When the Antlers Hotel opened in 1911, the area known as ‘Five Points’ was a happening place. The intersection where Texas Street, Texas Avenue, Common and Milam Streets converged in five points of the compass was filled with buildings and commerce.
The Antlers, which would become the ‘New’ Creswell Hotel in 1917 and the Creswell Hotel less than a year later, was one of the forty-plus hotels and rooming houses near the Union Depot train station. The Creswell, though, had longevity. By 1969, Union Station was closed and burned. The Creswell stayed open until 1997- an amazing span of 80 years.
Over the years, Five Points has changed. A number of the beautiful buildings that crowded the area are gone, but the old Creswell remains. As recently as just a few years ago, the small retail spaces on the ground floor were occupied and Epic Aquaria still calls one of the spaces home. The old Creswell and the adjacent single-family home are now on the market. We’re going to take you on a walk through the Creswell, which began life as a ‘working man’s’ hotel.
Unlike the elegant Washington-Youree in the Central Business District, the Creswell was plain, basic, inexpensive nightly accommodation. The lobby still has touches of things that wouldn’t look out of place in a 1940s movie.
Much of the architectural detail in the building is centered around the small lobby area. The vintage hexagon lobby floor tiles are in great shape
and the metal stairwell is quite beautiful. It leads to a mezzanine floor that has a lower ceiling height than the rest of the building.
Light floods the lobby from a giant skylight that can be cranked open. Remember that when this building was constructed, air conditioning didn’t exist, so air flow was important!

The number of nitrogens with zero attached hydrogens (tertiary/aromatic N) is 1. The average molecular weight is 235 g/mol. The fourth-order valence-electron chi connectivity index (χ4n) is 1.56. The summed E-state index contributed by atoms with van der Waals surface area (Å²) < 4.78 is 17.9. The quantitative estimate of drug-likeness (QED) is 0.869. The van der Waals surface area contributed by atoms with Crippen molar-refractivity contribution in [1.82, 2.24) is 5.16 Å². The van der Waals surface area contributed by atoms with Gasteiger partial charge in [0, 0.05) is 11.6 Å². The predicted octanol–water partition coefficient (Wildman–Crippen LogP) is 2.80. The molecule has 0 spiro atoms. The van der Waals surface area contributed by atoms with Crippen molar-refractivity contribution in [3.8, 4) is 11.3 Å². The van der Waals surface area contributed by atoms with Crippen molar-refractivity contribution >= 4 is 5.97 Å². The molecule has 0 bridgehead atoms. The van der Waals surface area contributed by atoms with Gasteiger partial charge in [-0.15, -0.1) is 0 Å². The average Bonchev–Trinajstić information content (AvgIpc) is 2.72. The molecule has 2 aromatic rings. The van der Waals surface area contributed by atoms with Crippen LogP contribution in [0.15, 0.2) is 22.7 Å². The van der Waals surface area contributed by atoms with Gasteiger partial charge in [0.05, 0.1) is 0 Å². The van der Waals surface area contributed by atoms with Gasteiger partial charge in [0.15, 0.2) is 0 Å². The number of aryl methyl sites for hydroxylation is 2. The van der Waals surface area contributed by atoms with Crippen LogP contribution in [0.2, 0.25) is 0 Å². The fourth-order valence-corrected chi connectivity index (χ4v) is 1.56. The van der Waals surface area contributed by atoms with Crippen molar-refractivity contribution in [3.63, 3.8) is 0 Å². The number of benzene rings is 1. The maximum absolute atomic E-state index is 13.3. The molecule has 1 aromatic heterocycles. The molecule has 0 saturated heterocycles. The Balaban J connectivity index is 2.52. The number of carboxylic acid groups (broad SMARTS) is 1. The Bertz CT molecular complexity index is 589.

Throughout most of the life of the hotel, rooms had only sinks and one or two communal tubs and toilets on each floor. At some point, some of the rooms were retrofit to include an en suite toilet.
The rooms are small and likely came with a twin, or at most, a double bed, a nightstand or two and a small dresser.
All of the rooms had windows for light and air flow. Some look out to lovely views.
There is very little architectural detail of note outside of the lobby, but this Linoleum flooring on the third floor might be original from the 1920s as it has a ‘Deco’ feel to it.
Like many of our downtown historic buildings that have sat vacant, there are issues at the Creswell that need to be addressed- broken skylights allowing water to flow in is tops on the list. The building, though, is solid with no indications of cracks or any structural shifts. The building is going to take work. It will need love, an owner or developer with access to a good line of working capital and a vision, but it has the potential of something quite wonderful. It is currently on the market with an asking price of $325,000. For more information or a tour, contact the Realtor.